Nasa finds a parking spot in space
Nasa has outlined proposals to send astronauts deeper into space than ever before, briefing the White House on its hopes for constructing a multi billion-dollar outpost 38,000 miles beyond the far side of the Moon.
The “gateway spacecraft” would be stationed at the Earth-Moon Lagrange Point 2 – located 277,000 miles from Earth – where the two celestial bodies’ gravitational fields and orbital motions cancel out one another, providing a stationary parking spot in deep space.
It could be constructed using leftover parts from the $100 billion (£77bn) International Space Station, a research post that orbits just 220 miles above the Earth, and would serve as an initial reference point and testing ground for Nasa’s ultimate missions – a crewed voyage to an asteroid and a manned Mars odyssey, targeted for the 2030s.
In the nearer term, however, it would provide a platform for robotic missions to the Moon’s unexplored far side.
Winning the political will to fund such a venture could be a major hurdle. Charlie Bolden, head of the US space agency, is said to have briefed White House officials on the proposal, but there has been no word on their response.
To reach EM-L2, astronauts would travel in the Orion space capsule, a vehicle being built as the replacement for the now-retired space shuttle fleet. Orion will launch aboard the “Space Launch System”, scheduled to make its first test flight in 2017, by which time the US will have spent $18bn on its development.
Dan Lester, an astronomer at the University of Texas who has worked on feasibility studies for the EML-2 project, said last night: “It wouldn’t be politically smart to say, ‘We’re going to invest billions in Orion and a new rocket’, then when it’s all done you don’t have any money to use them.
“It’s important to say, ‘If we’re going to have this capsule and a big rocket to lift it, where’s the cheapest – but still valuable – place to send them?’. And that’s probably one of the Lagrange points.”
Because the far side of the Moon never faces Earth, robotic probes have never been sent there, as ground controllers would have no means of communicating with them. A gateway spacecraft could act as a command centre able to provide a direct communications link.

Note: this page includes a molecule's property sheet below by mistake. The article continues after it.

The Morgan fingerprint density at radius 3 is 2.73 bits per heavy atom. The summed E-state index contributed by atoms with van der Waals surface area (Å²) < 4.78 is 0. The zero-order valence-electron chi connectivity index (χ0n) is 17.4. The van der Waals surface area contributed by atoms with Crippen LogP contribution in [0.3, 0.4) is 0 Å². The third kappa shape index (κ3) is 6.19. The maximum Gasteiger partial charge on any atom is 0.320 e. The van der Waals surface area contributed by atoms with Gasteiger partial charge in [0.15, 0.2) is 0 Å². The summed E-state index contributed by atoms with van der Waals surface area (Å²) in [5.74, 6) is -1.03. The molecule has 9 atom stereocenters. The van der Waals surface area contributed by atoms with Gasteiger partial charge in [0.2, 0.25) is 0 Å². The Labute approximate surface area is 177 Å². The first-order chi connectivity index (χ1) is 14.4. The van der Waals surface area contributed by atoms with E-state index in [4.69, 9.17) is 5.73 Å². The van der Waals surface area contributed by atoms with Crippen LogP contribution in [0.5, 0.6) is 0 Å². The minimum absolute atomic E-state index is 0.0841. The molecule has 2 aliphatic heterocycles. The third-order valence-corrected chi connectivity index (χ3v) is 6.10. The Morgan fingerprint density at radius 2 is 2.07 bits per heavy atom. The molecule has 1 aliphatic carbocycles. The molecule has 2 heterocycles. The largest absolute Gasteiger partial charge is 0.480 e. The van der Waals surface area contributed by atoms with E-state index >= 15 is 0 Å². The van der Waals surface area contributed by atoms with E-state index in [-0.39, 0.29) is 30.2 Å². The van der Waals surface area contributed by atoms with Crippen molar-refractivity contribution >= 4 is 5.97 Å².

Nasa has worked with partners including the Lunar University Network for Astrophysics Research Centre (Lunar), in Colorado, to assess the feasibility of sending unmanned rovers to pluck rocks from the surface and shuttle them back to the L2 way-station, focusing on a region called the South Pole Aitken Basin. Measuring 1,600 miles and 8.1 miles deep, it is the largest impact crater in the solar system, containing materials formed billions of years ago at the birth of the universe.
“The Moon is our history book, it’s just sitting up there waiting for us to turn the pages,” said Jack Burns, a professor of astrophysics at the University of Boulder, Colorado, and director of the Lunar Centre. “We’ve never been to the far side, either robots or humans, yet it is dramatically different to the near-side. It’d be a huge game-changer in terms of exploration.”
Though the idea for a gateway spacecraft is one of several that have been floated previously for establishing “stepping stones” to Mars, Nasa – which has conducted an appraisal in tandem with international space partners and drawn up planning papers – presented its vision to the White House earlier this month, according to the Orlando Sentinel.
But getting the job done would require a “culture change” within Nasa and the federal government. Internal documents are said to note that establishing such an outpost would carry a “significantly different” level of risk to that inherent in the space shuttle programme, during which 14 astronauts died.
For example, astronauts flying to, and staying at, L2 would be exposed to increased solar radiation levels.
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